The hope, of course, is that electric-car technology and power grids will improve and become cleaner over time. But don’t expect batteries, solar cells, and other clean-energy technologies to ride a Moore’s Law–like curve of exponential development. Rather, they’ll experience asymptotic growth toward some ultimate efficiency ceiling. When the NationalAcademy’s researchers projected technology advancements and improvement to the U.S. electrical grid out to 2030, they still found no benefit to driving an electric vehicle.

If those estimates are correct, the sorcery surrounding electric cars stands to worsen public health and the environment rather than the intended opposite. But even if the researchers are wrong, there is a more fundamental illusion at work on the electric-car stage.

Almost every electric vehicle study compares electric vehicles to gas-powered ones. In doing so, their findings draw attention away from the broad array of transportation options available—including living walking, bicycling, and using mass transit.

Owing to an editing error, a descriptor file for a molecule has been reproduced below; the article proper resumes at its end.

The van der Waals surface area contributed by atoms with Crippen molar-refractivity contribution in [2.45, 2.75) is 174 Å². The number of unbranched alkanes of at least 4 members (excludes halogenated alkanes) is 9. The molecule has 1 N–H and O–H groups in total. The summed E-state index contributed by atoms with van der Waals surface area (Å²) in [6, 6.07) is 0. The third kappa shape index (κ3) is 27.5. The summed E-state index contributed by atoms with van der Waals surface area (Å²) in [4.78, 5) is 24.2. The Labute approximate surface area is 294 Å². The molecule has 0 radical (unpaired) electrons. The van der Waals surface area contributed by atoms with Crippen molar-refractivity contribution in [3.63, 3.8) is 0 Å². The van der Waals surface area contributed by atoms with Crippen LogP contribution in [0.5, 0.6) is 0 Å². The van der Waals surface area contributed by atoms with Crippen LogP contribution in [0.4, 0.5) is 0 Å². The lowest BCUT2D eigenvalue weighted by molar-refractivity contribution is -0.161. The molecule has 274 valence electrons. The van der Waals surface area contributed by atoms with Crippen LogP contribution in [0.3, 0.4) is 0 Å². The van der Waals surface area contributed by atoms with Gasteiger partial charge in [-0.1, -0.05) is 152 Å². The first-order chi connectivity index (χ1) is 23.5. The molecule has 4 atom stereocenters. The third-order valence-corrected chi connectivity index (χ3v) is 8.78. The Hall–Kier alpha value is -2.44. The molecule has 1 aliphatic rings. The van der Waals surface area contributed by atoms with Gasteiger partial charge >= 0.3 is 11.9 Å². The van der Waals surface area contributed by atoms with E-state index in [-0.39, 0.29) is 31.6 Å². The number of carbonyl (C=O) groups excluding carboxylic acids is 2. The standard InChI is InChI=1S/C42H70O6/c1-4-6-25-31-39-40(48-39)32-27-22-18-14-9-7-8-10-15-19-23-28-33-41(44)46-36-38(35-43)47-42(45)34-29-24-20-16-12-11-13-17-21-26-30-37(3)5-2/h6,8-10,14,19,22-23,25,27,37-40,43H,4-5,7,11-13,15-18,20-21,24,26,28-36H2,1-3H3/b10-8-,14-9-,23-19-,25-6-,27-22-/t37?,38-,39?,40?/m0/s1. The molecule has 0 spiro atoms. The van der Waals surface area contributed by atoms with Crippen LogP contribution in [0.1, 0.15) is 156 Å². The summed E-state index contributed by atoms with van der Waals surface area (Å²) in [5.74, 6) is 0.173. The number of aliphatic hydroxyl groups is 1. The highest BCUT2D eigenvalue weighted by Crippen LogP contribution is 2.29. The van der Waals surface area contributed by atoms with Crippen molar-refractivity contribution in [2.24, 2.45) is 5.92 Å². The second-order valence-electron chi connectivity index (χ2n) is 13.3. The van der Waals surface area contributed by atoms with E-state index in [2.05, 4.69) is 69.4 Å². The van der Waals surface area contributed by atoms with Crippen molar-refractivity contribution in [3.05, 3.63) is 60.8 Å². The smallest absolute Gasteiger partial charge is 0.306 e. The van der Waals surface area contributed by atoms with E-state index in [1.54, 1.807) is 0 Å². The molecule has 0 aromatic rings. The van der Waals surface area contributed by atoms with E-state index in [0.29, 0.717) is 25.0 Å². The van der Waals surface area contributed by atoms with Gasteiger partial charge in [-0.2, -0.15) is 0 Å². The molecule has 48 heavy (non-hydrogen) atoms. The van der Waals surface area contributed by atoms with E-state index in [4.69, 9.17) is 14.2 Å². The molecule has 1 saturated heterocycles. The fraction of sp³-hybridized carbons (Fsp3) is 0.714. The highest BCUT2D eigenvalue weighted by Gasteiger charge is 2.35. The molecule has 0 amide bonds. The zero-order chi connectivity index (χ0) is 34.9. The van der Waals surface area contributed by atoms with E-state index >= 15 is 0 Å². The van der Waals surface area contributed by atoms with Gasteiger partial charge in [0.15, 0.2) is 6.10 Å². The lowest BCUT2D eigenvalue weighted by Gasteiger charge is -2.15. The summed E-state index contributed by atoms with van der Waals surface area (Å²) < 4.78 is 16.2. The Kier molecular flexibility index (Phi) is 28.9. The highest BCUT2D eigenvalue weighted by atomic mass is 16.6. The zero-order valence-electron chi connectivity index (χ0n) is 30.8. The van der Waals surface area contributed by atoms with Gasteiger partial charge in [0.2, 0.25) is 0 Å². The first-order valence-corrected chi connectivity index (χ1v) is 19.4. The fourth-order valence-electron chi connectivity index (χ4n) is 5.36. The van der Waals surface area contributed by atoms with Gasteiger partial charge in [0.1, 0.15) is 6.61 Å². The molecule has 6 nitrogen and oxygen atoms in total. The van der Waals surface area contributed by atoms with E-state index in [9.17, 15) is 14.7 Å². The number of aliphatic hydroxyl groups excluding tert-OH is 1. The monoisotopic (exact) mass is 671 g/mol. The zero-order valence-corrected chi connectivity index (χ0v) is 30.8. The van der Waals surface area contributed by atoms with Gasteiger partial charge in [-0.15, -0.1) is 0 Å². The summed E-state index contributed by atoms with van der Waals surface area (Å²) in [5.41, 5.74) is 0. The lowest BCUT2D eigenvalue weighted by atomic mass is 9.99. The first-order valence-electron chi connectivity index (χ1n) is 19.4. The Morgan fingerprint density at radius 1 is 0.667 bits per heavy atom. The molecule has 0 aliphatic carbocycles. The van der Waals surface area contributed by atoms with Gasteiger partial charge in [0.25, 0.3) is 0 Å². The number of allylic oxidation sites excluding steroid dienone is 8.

No doubt, gasoline- and diesel-fueled cars are expensive and dirty. Road accidents kill tens of thousands of people annually in the United States alone and injure countless more. Using them as a standard against which to judge another technology is a remarkably low bar. Even if electric cars someday pass over that bar, how will they stack up against other alternatives?

Read the full article here: http://spectrum.ieee.org/energy/renewables/unclean-at-any-speed

Or, check out the book:

Green Illusions

Green Illusions a Top-20 Pick for 2012

Green Illusions Ozzie Zehner Top-20 Nonfiction 2012 Goodreads

This morning, Goodreads selected Green Illusions as a Top-20 Nonfiction pick for 2012, the first time a book from an academic press has made the annual list. Many thanks for your support!